We have been looking to expand our footprint in the San Jose office to accommodate growth. While not ideal, we were able to add office space on the first floor in the same building in San Jose. We built out the space with two nice offices and a client center. The client center has a living room, dining room, conference area, as well as a kitchen.
Good Lord willing and COVID-19 dies, we will be enjoying meetings with clients and team members in Suite 150 very soon.
Personal Notes @ SVWA:
Tracy and Roberta have been busy caring for clients, parents, and getting in as much charity works as time and physical distancing would allow.
Chris – In August I lost my sister, suddenly and unexpectedly, after a routine medical procedure. Her estate plan was out of date and incomplete (despite my asking her about it several times over the years). I am sad for the loss of my sister, but I am heartbroken for her three children ages 17, 19, and 21. What I realize now, having lived through it up close and personally, is just how much fear and uncertainty there is for the survivors in the absence of an up to date estate plan. I implore all of our clients, please make sure your estate plan is up to date!!!
Scott and Erin have continued working in the garden and doing improvements around the house with their extra time at home. Cooking has been fun, trying some new recipes and using the fresh produce from the garden.
Scott Yang spent quality time with family, making many dinners at home and using the BBQ outside. Played card games including Monopoly, and Hearts. He also took some bike rides on the Los Gatos trail.
Monique and Family are doing well overall. My preschooler was fortunate enough to get a spot among a few to start school in person. Virtual class for High School and College are going naturally as we have adapted. All of which have aided me in a smooth recovery from my trimalleolar fracture. I cannot wait to get up and walking.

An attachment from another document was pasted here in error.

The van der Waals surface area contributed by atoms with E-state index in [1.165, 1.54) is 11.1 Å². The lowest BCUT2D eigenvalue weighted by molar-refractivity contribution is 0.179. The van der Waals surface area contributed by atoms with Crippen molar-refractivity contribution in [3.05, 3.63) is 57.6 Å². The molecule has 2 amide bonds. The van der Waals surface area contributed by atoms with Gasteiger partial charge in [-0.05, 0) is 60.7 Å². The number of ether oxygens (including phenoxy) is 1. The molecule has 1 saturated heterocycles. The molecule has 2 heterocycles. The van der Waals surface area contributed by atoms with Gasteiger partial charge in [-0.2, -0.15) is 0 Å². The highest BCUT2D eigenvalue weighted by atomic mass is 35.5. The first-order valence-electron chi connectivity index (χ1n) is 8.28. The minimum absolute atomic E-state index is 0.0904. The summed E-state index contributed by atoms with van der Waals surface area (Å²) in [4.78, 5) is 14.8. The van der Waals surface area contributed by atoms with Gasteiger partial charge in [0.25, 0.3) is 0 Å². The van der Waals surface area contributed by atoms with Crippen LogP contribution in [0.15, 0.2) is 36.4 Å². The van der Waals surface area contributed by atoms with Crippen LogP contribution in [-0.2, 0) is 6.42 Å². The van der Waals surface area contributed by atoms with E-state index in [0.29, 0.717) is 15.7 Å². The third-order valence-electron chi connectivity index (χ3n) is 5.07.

Kelsey has been staying safe inside due to Covid and, more recently, the low air quality due to California fire season. During her time at home she has spent more time experimenting with cooking and banking as well as looking into becoming a part time plant mom.
Hi Everyone, my name is Lisa Ozaki and I’m the new Financial Planning Associate. I recently graduated from San Diego State University with a B.S. in Financial Planning and moved back to the Bay area. I’m excited to grow at SVWA and learn from this great team!
Danielle spent most of Q3 preparing for the CFP exam, which she passed on Sept 25th. Sadly, she will not get to celebrate with her colleagues for long, as she and her family are moving back to the East Coast where they are originally from. Her last day was Oct. 9th, and she wishes the team at SVWA all the best.
Jared was a summer intern who turned into a long-time employee. Nearing graduation, he took another internship in a completely different industry as he tried to hone in on his career choice.